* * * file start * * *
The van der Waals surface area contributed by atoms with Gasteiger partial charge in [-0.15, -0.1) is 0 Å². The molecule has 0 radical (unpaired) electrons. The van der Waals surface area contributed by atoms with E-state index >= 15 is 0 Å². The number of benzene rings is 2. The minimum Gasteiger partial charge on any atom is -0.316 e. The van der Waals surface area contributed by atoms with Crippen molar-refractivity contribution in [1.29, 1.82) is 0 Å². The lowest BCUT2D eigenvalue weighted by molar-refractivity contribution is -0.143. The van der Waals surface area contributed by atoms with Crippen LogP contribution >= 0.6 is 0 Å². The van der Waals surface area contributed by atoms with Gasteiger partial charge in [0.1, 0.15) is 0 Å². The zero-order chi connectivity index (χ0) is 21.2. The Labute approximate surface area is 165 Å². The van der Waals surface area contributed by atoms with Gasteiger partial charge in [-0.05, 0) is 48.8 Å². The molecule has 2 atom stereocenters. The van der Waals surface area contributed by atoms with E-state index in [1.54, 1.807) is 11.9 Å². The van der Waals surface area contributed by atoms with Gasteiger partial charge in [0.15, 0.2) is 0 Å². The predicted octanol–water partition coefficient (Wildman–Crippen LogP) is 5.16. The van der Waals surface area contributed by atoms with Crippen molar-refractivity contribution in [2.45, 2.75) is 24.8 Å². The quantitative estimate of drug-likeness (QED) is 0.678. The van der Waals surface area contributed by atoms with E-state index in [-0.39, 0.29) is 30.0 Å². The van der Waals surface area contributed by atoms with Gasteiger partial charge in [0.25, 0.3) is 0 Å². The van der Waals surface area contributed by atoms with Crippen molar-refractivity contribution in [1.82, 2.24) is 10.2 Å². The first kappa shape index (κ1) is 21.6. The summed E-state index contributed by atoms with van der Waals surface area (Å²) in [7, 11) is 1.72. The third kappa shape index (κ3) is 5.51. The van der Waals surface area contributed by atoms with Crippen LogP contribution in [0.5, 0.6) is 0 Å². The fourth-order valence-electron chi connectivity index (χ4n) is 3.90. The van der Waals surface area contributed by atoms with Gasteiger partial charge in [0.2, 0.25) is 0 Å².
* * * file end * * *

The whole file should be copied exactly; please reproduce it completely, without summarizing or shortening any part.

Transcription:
The van der Waals surface area contributed by atoms with Gasteiger partial charge in [-0.15, -0.1) is 0 Å². The molecule has 0 radical (unpaired) electrons. The van der Waals surface area contributed by atoms with E-state index >= 15 is 0 Å². The number of benzene rings is 2. The minimum Gasteiger partial charge on any atom is -0.316 e. The van der Waals surface area contributed by atoms with Crippen molar-refractivity contribution in [1.29, 1.82) is 0 Å². The lowest BCUT2D eigenvalue weighted by molar-refractivity contribution is -0.143. The van der Waals surface area contributed by atoms with Crippen LogP contribution >= 0.6 is 0 Å². The van der Waals surface area contributed by atoms with Gasteiger partial charge in [0.1, 0.15) is 0 Å². The zero-order chi connectivity index (χ0) is 21.2. The Labute approximate surface area is 165 Å². The van der Waals surface area contributed by atoms with Gasteiger partial charge in [-0.05, 0) is 48.8 Å². The molecule has 2 atom stereocenters. The van der Waals surface area contributed by atoms with E-state index in [1.54, 1.807) is 11.9 Å². The van der Waals surface area contributed by atoms with Gasteiger partial charge in [0.15, 0.2) is 0 Å². The predicted octanol–water partition coefficient (Wildman–Crippen LogP) is 5.16. The van der Waals surface area contributed by atoms with Crippen molar-refractivity contribution in [2.45, 2.75) is 24.8 Å². The quantitative estimate of drug-likeness (QED) is 0.678. The van der Waals surface area contributed by atoms with E-state index in [-0.39, 0.29) is 30.0 Å². The van der Waals surface area contributed by atoms with Gasteiger partial charge in [0.25, 0.3) is 0 Å². The van der Waals surface area contributed by atoms with Crippen molar-refractivity contribution in [1.82, 2.24) is 10.2 Å². The first kappa shape index (κ1) is 21.6. The summed E-state index contributed by atoms with van der Waals surface area (Å²) in [7, 11) is 1.72. The third kappa shape index (κ3) is 5.51. The van der Waals surface area contributed by atoms with Crippen LogP contribution in [0.5, 0.6) is 0 Å². The fourth-order valence-electron chi connectivity index (χ4n) is 3.90. The van der Waals surface area contributed by atoms with Gasteiger partial charge in [0.2, 0.25) is 0 Å².